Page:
Home VITAMINS, MINERALS & SUPPLEMENTS The Skinny on Weight Loss Supplements: An Assessment of Active Ingredients

The Skinny on Weight Loss Supplements: An Assessment of Active Ingredients

Whether part of a pre-packaged supplement formulation or taken individually, these ingredients can facilitate weight loss. We review each one, its mechanism of action, and its actual effectiveness.

by Douglas Elliot
Weight Loss Supplements

Table of Contents

Americans are obsessive about weight loss, and understandably so. Nearly 40% of American adults aged 20 and over are obese. 71.6% of adults aged 20 and over are overweight, including obesity. (National Health and Nutrition Examination Survey, 2017-2018; Harvard School of Public Health, 2020). And being overweight or obese can all too often lead to further health problems that can destroy the quality of life, and may even lead to premature death. Aside from reasons of health, vanity has the bulk of the U.S. population motivated to lose weight, through a wide variety of different approaches, ranging from supplements to surgery.  [This article, “The Skinny on Weight Loss Supplements: An Assessment of Active Ingredients” was originally published in HealthXWire]

The current market for weight loss supplements is estimated at $45.6 billion, and is anticipated to increase at a compound annual growth rate of more than 16.6%. Supplementation (taking over-the-counter, non-prescription formulations or individual ingredients) is being employed by the domestic population either as an adjunct to making better dietary choices and engaging in cardiovascular or resistance exercise, or as a substitute for taking these more challenging measures. In either case, more than 69.7% of American adults have taken weight loss supplements at some point in their lives.

The challenge: Getting basic information about weight loss

The majority of people taking weight loss supplements choose multiple-ingredient formulations, while those in the remaining minority who do more extensive research tend to seek out individual ingredients, opting instead to create their own weight loss supplement stacks. Those in the latter school tend to do more online research into the effects and dosing of supplements than their multi-ingredient counterparts.

Unfortunately, there is very little in the way of dependable, scientifically-verified data about the efficacy of any of the over-the-counter supplements (single-ingredient and multiple-ingredient formulations) for several reasons.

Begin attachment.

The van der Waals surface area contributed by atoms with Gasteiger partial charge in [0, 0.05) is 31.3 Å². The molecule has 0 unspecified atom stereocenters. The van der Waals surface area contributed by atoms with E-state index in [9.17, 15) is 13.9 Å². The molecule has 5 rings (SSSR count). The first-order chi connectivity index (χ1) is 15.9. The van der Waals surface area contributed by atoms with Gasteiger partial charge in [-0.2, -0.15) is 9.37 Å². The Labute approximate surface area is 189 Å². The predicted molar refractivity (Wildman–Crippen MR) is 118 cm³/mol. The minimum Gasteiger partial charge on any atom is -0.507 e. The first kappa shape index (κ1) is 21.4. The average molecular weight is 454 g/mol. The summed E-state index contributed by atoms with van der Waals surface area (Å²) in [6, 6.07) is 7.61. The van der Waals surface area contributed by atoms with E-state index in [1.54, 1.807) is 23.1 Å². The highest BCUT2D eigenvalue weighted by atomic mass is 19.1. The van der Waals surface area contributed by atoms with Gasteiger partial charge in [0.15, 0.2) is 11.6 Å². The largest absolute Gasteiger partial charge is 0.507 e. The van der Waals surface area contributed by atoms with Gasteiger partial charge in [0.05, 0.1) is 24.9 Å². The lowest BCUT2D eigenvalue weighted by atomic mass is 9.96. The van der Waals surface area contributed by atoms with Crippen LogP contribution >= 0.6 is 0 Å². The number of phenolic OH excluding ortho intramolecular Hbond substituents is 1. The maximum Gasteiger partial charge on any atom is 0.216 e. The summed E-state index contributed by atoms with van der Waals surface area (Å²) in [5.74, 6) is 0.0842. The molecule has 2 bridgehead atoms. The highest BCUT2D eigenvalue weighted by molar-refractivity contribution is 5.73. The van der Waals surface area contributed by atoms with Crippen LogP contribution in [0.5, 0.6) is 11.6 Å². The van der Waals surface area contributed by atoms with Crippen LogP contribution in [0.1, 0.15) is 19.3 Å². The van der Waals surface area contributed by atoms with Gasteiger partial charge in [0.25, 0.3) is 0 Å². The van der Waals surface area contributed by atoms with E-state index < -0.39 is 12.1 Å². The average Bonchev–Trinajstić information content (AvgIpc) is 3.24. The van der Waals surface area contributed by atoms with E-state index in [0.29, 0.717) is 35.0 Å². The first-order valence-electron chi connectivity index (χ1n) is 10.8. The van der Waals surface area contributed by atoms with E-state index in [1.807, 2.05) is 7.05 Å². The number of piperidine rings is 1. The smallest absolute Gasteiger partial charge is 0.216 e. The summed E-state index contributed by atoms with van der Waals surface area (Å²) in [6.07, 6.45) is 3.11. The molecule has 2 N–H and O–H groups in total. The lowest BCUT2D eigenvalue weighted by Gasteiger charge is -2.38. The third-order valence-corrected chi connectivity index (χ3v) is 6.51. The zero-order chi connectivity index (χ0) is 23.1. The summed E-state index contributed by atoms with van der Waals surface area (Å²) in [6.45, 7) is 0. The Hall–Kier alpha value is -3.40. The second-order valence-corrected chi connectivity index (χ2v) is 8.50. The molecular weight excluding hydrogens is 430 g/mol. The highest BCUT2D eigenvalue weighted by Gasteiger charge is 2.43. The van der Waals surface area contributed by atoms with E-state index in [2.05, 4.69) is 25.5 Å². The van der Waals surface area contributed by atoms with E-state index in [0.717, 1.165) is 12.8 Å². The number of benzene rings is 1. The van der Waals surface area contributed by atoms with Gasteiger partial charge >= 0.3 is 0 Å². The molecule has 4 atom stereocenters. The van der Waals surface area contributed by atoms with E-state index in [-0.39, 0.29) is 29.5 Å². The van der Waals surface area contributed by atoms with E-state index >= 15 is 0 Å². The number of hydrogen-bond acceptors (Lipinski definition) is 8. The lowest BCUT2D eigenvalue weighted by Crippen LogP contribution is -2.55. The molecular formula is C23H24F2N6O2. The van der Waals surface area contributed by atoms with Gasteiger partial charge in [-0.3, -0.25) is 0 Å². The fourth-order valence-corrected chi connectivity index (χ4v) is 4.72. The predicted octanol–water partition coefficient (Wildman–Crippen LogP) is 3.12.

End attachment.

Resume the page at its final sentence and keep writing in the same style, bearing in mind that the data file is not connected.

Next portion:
First, and most significantly, the FDA does not regulate supplement manufacturers and sellers in the way that it regulates and collects data regarding prescription medicines, so publicly-available government information regarding supplements is very sparse. While there are a few exceptions to the foregoing (for example, the government’s banning of products containing ephedra some years back due to its potentially deadly side effects), the government does not provide us with either insight or guidance in terms of either the effectiveness or safety of weight loss supplements.

Second, since supplements are, generally speaking, not patentable, they have not garnered the serious attentions or affections of the major pharmaceutical firms, which are spending their vast reserves of money on researching, developing and testing drugs that will be patented and sold at a significant margin of profit. Clinical trials and their corresponding results are not usually available for non-prescription formulations. Most of the information that is available to consumers regarding supplements (in terms of effectiveness, dosing and side effects) is either anecdotal, or is provided through advertising by the companies marketing them.

One of the challenges to obtaining meaningful data about weight loss supplements is that most individuals using them are doing so in conjunction with some program of dieting or exercise; this makes it virtually impossible to completely isolate the effects actually attributable to the taking of supplements. Laboratory-type controls are non-existent in the supplement world, where there is a great deal of misinformation, sensationalism, and individual trial and error.

An evaluation of ingredients

Having issued a blanket disclaimer in the preceding section, and with the pre-emptive admonition that you should always consult with your healthcare practitioner prior to taking any weight loss supplement (as these may be dangerous given certain medical conditions, or that they may interact with prescription medications that you may be taking), following is an evaluation of some popular ingredients in weight loss supplements that you may find interesting and helpful. The basic mechanisms by which they work vary from ingredient to ingredient, but include metabolic acceleration (increasing the rate of caloric burn by the body at rest), fat absorption and elimination, sugar/insulin modulation and appetite suppression, to name the four major means.